Jordans Friends' Meeting House
Jordans Friends' Meeting House

Jordans Friends' Meeting House has been described as the 'Westminster Abbey of Quakerism'. Perhaps the most famous of all Quaker Meeting Houses, Jordans was built in 1688. It is a simple two-storey brick building beneath a hipped roof, containing a cottage for a caretaker, with stables behind. In the burial ground is the gave of William Penn, founder of Pennsylvania.

The interior is as plain and functional as the exterior; a reflection of Quaker values. The interior is divided by a wooden screen rising the full height of the building, with shutters in the screen that opens into the meeting room.


In the days before religious toleration became at least somewhat more normal, dissenters such as Quakers were not allowed to build gathering places, so they met at each others' houses. This area of Buckinghamshire saw more than its fair share of religious dissent during the Civil War period. Local Quakers began to meet illegally at Jordans Farm, owned by Thomas Russell. In 1671 Thomas's grandson, William sold a small plot of land to Thomas Elwood of Chalfont to create a burial ground.

For 17 years the field was used solely as a burial ground. Things changed in 1687 when Charles II proclaimed the Declaration of Indulgence, prohibiting overt persecution of Quakers. Jordans and over 100 other locations immediately applied for permission to build a new meeting house. A 4-acre plot beside the burial ground was purchased in early 1688, and by September the Meeting House was complete and ready to receive worshippers. That makes Jordans one of the first purpose-built meeting houses in Britain.

William Penn's grave
William Penn's grave

The Old Burial Ground

As nonconformists, early Quakers were not allowed to be buried in the consecrated ground of Anglican parish churchyards. Nor, to be fair, did they want to be. In 1671 William Russell, the Quaker owner of Jordans Farm, sold a section of one of his fields to Chalfont Meeting so they could have a burial ground of their own. Poignantly, Russell's own daughter was the first person to be buried in what is now the Old Burial Ground.

There are two sections to the burial ground; a lower section just outside the Meeting House and a larger upper section a short distance away up the slope of the hill, screened by trees from the Meeting House.

Between 1671 and 1845 almost 400 burials are recorded in the lower section. In the 18th century, the headstones were all removed as a symbolic gesture that all men and women are equal before God. Several replacement headstones were later re-erected to mark some of the early grave sites.


Among these gravestones in the lower burial ground is one to William Penn, founder of Pennsylvania in America, and his two wives. The headstone is not original, it was erected in 1862 on Penn's original grave site.

Nearby is a monument to Thomas Elwood, a friend of John Milton, who found Milton's Cottage in Chalfont St Giles for the poet. Other early Quakers represented by headstones are Isaac and Mary Penington, William Penn's in-laws, and Joseph Rule, known as 'The White Quaker'.

Rule, who died in 1770, gained his unusual moniker for his habit of dressing in undyed clothing. By trade, he was a Thames waterman before his conversion to Quakerism. He is known to a wider audience for his conversations with John Wesley, recorded in Wesley's journal in 1762. He spent the last years of his life near Jordans and during his burial service, a coat of white snow fell on his coffin, which seemed to those present a fitting tribute.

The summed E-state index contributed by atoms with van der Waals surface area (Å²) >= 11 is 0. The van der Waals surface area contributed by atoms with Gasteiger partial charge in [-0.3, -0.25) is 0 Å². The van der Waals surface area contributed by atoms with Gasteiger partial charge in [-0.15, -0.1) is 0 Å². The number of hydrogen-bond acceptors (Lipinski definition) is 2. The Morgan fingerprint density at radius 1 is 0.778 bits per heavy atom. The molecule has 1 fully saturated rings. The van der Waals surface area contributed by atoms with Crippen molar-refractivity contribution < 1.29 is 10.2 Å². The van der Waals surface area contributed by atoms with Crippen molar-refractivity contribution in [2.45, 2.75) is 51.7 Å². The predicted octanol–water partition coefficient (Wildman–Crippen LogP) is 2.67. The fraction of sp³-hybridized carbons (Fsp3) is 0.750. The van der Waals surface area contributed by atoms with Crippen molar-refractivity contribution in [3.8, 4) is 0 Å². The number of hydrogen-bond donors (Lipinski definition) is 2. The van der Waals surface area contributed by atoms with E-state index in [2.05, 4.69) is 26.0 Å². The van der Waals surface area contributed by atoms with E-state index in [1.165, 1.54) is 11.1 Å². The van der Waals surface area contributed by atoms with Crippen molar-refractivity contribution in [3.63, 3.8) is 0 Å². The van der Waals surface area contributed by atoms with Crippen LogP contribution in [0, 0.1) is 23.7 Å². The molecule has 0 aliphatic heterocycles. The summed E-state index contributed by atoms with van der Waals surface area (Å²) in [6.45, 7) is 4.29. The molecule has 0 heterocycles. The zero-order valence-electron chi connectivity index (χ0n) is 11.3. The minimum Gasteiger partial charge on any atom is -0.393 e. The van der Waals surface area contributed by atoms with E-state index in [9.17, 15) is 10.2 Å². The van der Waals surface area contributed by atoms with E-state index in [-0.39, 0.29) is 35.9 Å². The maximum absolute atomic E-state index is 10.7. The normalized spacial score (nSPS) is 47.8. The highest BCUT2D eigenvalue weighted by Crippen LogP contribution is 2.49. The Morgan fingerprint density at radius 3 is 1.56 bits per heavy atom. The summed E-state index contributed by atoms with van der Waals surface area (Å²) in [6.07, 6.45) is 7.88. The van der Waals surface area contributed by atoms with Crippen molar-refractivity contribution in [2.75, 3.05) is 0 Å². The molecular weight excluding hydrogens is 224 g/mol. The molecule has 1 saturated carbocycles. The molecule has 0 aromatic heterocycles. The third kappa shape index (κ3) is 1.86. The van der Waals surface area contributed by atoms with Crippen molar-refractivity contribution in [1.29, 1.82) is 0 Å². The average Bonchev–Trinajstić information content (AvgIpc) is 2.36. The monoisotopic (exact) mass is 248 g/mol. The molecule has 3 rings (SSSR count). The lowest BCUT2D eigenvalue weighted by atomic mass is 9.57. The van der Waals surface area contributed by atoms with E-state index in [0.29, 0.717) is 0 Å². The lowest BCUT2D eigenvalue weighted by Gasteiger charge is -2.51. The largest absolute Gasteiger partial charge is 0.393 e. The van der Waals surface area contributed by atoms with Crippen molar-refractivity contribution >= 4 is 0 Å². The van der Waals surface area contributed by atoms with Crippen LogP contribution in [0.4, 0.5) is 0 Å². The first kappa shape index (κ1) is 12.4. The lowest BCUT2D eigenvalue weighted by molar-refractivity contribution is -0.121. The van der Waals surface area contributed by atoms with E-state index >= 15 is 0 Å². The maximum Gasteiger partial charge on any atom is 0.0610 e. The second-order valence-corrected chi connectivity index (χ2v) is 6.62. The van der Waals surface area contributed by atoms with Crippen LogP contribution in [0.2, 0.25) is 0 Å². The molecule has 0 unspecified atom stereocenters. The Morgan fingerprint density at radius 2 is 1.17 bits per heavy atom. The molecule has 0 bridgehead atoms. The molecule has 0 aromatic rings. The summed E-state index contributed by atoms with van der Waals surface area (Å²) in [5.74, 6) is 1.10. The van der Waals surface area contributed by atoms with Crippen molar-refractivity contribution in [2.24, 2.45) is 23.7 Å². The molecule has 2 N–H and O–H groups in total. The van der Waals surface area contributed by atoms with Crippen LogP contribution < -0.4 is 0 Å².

At the edge of the Old Burial Ground stands a charred oak beam, one of the roof timbers salvaged from the Meeting House after a devastating fire swept through the historic building on the night of 10 March 2005.

Old Jordans Farm & Mayflower Barn

Just beyond the boundary fence enclosing the Meeting House stands Old Jordans Farm House and the Mayflower Barn. The farmhouse was the home of the Russell family, who sold their lower fields to the Chalfont Quakers. Beside the farmhouse is the barn, which gained its name from the tradition that it was built with timbers from the Pilgrim Fathers' ship Mayflower. Both the farmhouse and the barn are now private dwellings and there is no public access to either.

During WWI the Friends Ambulance Unit was housed in Old Jordans Farm and trained in the orchard area between the lower and upper burial grounds before they were sent to combat zones in Flanders and France.

Jordans Village

When the railroad reached the Jordans area in 1907 members of the wider Quaker community 're-discovered' the Meeting House and Old Jordans Farm. The Quakers bought Old Jordans and Mayflower Barn, which they converted into a hostel. The increase in visitors due to the railroad brought changes to this rural area. There was talk of a large-scale housing development on the property across from the Meeting House.

The rear facade of the Meeting House
The rear facade of the Meeting House

To counter this threat Quakers around Britain contributed to a fund that bought up land surrounding the Meeting House. But what to do with the land? The idea of a purpose-built community emerged, modelled after Bournville village near Birmingham, which had been founded in 1900 by the Quaker chocolate manufacturer and Quaker George Cadbury.

The village of Jordans was established in 1919 as a social experiment, a community based on Christian values, offering a place for tradesmen to live in a rural setting. The village was run as a self-governing entity and officially registered as a Friendly Society. Residents have never had to be Quakers. Much of the village is now included in a Conservation Area.

The Meeting House at the junction of Welders Lane and Jordans Lane, just below the YHA. There is a small parking area directly behind the building.